How thousands of children in Pune (India) prevented over 50 tonnes of plastic from reaching the sea

Scientists have warned about the dangers of plastic pollution and microplastics in the environment for a while now. However, most people still aren’t convinced of the link between carelessly discarding a water bottle and damage in the seas. After all, plastic in the ocean doesn’t have the powerful symbolism of nuclear plants or oil spills: most of it is below the waves, often invisible to the naked eye.

A unique Pune-based initiative, Sagar Mitra Abhiyan (Friend of the Ocean), hopes to change this by creating a cultural shift in public perceptions and behaviour concerning plastic pollution.

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It all started during a riverbank cleanliness drive that had been organised by the NGO The Academic Advisors (TAA) with schoolchildren. The founders of TAA, Vinod Bodhankar, Susan Raj and Lalit Rathi, had accompanied the children on the cleanliness drive.

When the trio saw that the mountain of waste along the riverbank contained syringe needles, pieces of glass and other such sharp objects, they realised that they could not ask the children to  pick up plastic from sites where they could be exposed to such hazardous materials. Sending the children home, they decided to design a method in which children could safely and effectively contribute to the collection, recycling and disposal of plastic.

This resulted in TAA’s Sagar-Mitra Abhiyaan initiative which began in 2011 with 150 children from one school. The Abhiyan is supported and guided by other NGOs like the Pune Jalbiradari and the Clean Garbage Management Private Ltd.

Under this programme, students from classes 5 to 9 are shown a presentation about pollution caused by plastic, which is then explained in the clearest and simplest terms by TAA members. The slideshow contains images of marine life and birds choked to death on plastic or the heaps of refuse containing tons of plastic that is contaminating rivers, lakes and other water bodies.

For most children, it is the first time that such a direct connection has been shown between human practices and the destruction that is caused to millions of blameless creatures. This quickly and effectively communicates the message that preventing plastic waste from reaching water bodies can protect many such creatures from dying or choking through no fault of their own. As a result, the presentation succeeds in bringing the focus on plastic as a major environmental threat.

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After the presentation, the students are given a plastic bag in which they will collect clean, dry, empty plastic from their homes (with at least one item daily, or 30 items in a month) like packets, bottles, bottle tops, ball pen casings, old combs etc. These are put into a big plastic bag kept specially for the purpose.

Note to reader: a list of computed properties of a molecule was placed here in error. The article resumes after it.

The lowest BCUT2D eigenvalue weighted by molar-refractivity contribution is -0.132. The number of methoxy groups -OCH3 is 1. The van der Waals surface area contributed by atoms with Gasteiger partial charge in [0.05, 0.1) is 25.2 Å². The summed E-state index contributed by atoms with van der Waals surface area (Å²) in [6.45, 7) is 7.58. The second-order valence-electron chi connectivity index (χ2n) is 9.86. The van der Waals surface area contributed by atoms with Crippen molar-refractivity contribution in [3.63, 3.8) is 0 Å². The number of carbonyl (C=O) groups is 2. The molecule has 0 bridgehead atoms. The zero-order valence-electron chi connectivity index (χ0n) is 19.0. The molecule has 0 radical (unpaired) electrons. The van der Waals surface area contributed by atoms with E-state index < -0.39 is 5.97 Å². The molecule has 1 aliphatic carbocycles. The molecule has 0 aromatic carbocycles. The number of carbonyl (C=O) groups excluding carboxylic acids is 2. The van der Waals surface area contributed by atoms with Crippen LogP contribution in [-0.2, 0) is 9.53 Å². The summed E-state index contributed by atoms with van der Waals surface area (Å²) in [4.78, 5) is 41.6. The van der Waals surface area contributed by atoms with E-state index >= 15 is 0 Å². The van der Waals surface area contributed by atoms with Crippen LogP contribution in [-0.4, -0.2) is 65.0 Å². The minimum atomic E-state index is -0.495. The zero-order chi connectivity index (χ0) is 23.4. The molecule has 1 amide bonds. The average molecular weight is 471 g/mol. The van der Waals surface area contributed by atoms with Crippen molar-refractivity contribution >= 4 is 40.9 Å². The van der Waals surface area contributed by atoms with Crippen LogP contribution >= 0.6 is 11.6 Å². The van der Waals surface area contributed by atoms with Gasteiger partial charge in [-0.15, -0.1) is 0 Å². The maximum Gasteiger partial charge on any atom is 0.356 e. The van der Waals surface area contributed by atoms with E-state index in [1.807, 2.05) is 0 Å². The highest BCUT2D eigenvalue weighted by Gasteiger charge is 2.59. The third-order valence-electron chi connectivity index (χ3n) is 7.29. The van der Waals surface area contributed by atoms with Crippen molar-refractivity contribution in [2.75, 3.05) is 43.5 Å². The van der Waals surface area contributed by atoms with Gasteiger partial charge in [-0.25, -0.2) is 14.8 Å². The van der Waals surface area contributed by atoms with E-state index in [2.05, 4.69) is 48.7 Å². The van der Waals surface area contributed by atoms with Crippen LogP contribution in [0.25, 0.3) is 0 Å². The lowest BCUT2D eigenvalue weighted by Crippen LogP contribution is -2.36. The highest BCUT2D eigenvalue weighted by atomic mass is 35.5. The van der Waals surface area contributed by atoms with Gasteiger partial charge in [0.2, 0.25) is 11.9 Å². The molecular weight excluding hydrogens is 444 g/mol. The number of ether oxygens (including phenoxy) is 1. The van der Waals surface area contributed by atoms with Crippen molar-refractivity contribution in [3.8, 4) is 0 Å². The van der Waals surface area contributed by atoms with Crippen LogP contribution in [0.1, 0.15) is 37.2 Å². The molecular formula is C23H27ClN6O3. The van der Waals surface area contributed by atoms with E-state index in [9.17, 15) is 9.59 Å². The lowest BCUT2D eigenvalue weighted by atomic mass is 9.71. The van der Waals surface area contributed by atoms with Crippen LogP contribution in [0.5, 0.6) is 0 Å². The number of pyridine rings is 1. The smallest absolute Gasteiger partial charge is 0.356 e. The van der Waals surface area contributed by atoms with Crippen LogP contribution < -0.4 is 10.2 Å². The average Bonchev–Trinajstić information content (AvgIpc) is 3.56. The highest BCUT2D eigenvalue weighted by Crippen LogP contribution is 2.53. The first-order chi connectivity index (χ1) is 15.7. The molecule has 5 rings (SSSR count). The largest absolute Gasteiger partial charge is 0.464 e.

Every month, on a designated day, the students hand over the bag full of plastic items to teachers and volunteers at school. There is no penalty for students who say they could not find any plastic – they can hand over the the empty Sagar-Mitra plastic bag to deposit at the school.

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Each child, who collects plastic waste, only from the confines of his or her home, is a declared a ‘Sagar-Mitra’ which translates to ‘Friend of the Ocean’ in Hindi. In turn, these children also spread awareness among their family members and friends.

The handed over plastic is picked up by a Sagar-Mitra vehicle that arrives with a driver and cleaner at each school. It is weighed and packed into the vehicle after the price of Rs 8 per kg has been handed over to the school’s green fund. The plastic is delivered to the warehouses of the Clean Garbage Manufacturing Pvt. Ltd. (CGMPL), who recycle the plastic waste into diesel or hard boards like table tops and pots. Coloured plastic is converted into bright buckets and planters. This step also helps in saving trees as recycled plastic is used instead of wood.

However, around 30-40% of plastic items cannot be disposed of through the conventional demand funnels. These are sent for pyrolysis – the chemical decomposition of plastic using heat in the absence of oxygen, which results in its conversion to some forms of fuel. One of the collaborators Sagar-Mitra, scientist Nilesh Inamdar, has developed a machine that converts clean and dry plastic into furnace oil and coal powder.

A simple and effective initiative, the Sagar Mitra Abhiyan has worked exceedingly well.  For the children, the practice of collecting plastic has become a daily routine as natural for them as doing their homework or packing their school bags. Even ex-students bring their plastic to their schools for collection. Teachers and their families too have got used to this practice.

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Over a lakh students from classes 5 to 9 from schools spread across Pune city are currently a part of this initiative, and more are being added every day as more schools are becoming a part of the programme. Till date, students have contributed 50 tonnes of plastic they have collected from their homes. This is huge if one considers the fact that it takes a mere 100 kilograms of plastic to contaminate a square kilometre of ocean or farmland. It is also significant given that one tonne of plastic is extracted after sorting through 15o tonnes of mixed garbage.

Sagar Mitra Abhiyan now aims to cover all 780 schools (and 12 lakh children) in Pune by 2018. It has already been introduced in 40 cities/towns in India with the target of every school in 150 city by 2020. Since 2015, it also began reaching out to housing societies in several cities.

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